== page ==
Sunday, October 11, 2015

Reverse French Knot: A Stitch for Brazilian Dimensional (or any other) Embroidery

Here's a picture of a hollyhock I found blooming in my side yard a week or so ago. Isn't it pretty?  It has absolutely nothing to do with this post except that I think it's pretty.
Back in "The Olden Days" - yes, even when I did my first embroidery on those dish towels and dresser scarves my mother provided, I had SO much trouble with French knots which liked to disappear beneath the fabric.

Then I grew up and discovered Brazilian embroidery. I still had problem with disappearing French knots, but a fellow stitcher in one of my first B.E. classes patiently showed me her version of the French knot. I've done this ever since and haven't ever lost a knot, so I thought I'd share the technique with you.

I call it a "Reverse French Knot" (It reminds me of a colonial knot, worked upside down...).  Here's a picture:
And here's my explanation:

     Bring threaded needle up from fabric. Grasp the floss coming up from the fabric. Point needle toward the fabric, cross needle over the floss and "scoop" the floss around the needle 2-3 times. [A] (It's like stirring batter in a bowl.)

      Next, flip the tip of the wrapped needle up and over the floss [B] and point the needle down to the fabric and go through the fabric to finish the Reverse French Knot.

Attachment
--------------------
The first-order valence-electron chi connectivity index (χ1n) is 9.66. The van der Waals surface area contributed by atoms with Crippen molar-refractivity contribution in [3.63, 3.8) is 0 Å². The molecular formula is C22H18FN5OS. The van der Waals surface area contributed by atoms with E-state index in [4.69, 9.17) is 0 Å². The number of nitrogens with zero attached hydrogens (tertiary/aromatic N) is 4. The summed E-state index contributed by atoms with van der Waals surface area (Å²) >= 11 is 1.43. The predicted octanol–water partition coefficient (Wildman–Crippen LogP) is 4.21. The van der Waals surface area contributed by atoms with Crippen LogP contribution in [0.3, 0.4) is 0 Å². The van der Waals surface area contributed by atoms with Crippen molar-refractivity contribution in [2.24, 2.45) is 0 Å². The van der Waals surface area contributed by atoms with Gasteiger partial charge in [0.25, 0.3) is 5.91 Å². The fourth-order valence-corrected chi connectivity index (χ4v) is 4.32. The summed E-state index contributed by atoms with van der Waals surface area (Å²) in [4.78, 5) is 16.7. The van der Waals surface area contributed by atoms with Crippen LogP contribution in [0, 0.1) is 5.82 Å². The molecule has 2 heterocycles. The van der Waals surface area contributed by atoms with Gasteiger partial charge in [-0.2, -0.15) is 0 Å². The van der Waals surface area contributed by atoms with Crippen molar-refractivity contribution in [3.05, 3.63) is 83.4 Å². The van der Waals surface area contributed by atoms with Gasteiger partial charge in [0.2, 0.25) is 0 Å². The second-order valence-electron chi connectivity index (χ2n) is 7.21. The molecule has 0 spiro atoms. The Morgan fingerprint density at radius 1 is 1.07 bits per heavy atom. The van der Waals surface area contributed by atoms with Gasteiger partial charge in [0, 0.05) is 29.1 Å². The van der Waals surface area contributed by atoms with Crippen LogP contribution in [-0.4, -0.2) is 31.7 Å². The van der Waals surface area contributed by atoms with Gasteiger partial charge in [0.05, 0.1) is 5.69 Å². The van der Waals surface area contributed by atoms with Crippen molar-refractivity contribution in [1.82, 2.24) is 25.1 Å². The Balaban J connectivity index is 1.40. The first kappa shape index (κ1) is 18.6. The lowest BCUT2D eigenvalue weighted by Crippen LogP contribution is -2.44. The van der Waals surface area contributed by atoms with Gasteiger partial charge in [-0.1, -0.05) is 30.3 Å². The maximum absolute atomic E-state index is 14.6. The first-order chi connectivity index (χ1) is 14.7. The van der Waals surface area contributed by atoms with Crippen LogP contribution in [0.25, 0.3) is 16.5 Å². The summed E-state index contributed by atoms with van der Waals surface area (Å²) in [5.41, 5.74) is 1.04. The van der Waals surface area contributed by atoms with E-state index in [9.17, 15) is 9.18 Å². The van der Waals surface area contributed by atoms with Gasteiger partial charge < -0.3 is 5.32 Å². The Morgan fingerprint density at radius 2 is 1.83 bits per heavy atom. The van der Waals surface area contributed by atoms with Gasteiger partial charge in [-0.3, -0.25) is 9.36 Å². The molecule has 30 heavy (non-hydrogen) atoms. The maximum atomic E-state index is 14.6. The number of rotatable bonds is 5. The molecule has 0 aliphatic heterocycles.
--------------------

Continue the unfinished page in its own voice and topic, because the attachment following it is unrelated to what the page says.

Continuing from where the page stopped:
This "crossover" of the floss beneath the wraps will secure the stitch on top of the fabric.

This is how I have been happily making French knots for the past 20-plus years. I thought I should write the directions and add them to the "What Works For Me" notes I like to make. For those who have stitched my Millefiori design #8005 "Wind Chimes", you have already seen it. 
By the way, there is enough interest in this design that I am planning a small reprinting, and it should soon be available for you to stitch. If you'd like to pre-order your copy, just email me at link shown on this page. I'll save a copy for you.

I also published this stitch/technique in my latest book (Millefiori #8000 My Book of Stitches). In the index it is listed as a "Reverse Colonial Knot".  It's either colonial or French, but it works. Here's a picture of my book. People are calling it "The Pink Book". It is almost 300 pages of pure stitching excitement, and it's available at my website and is also available at

 That's all for now.  Back to my embroidery . . .




  1. Replies
    1. No, sorry Dogwood. I'd love to print in color but would have to charge a ridiculous amount, so I'm posting pictures here on my blog, but mostly on my Facebook page named "Millefiori".

    2. Thank you! I love seeing your work - it's beautiful!

    3. Thank you for the nice words. It's great fun having a job you love, plus an extra bonus that people enjoy stitching these designs.

  2. Your book seems to be out of stock on Amazon :-(

    1. Thanks for letting me know. I'll have to go over there and fix it. Meanwhile, you can order from my website if you like - I accept PayPal, but if you prefer to prepay with a check, just email me for the address: RWRW-at-Comcast-dot-net.

  3. Thank you for sharing the instructions. I've had problems with French Knot, too, and I look forward to trying it! Also, this method seems like a good approach for anchoring other knot stitch variations.
    With Appreciation, L. M.

    1. I think you'll like it; also think it is the thread crossing over beneath the needle that keeps the knot from sinking. Whenever I make French or colonial knots (I prefer the more dimensional colonial knots), I use both hands - one holding the floss for good tension, the other the needle. To make this work, I went to Home Depot and bought a Quick Grip clamp (made by Vice Grip) for my frame so both hands will be free.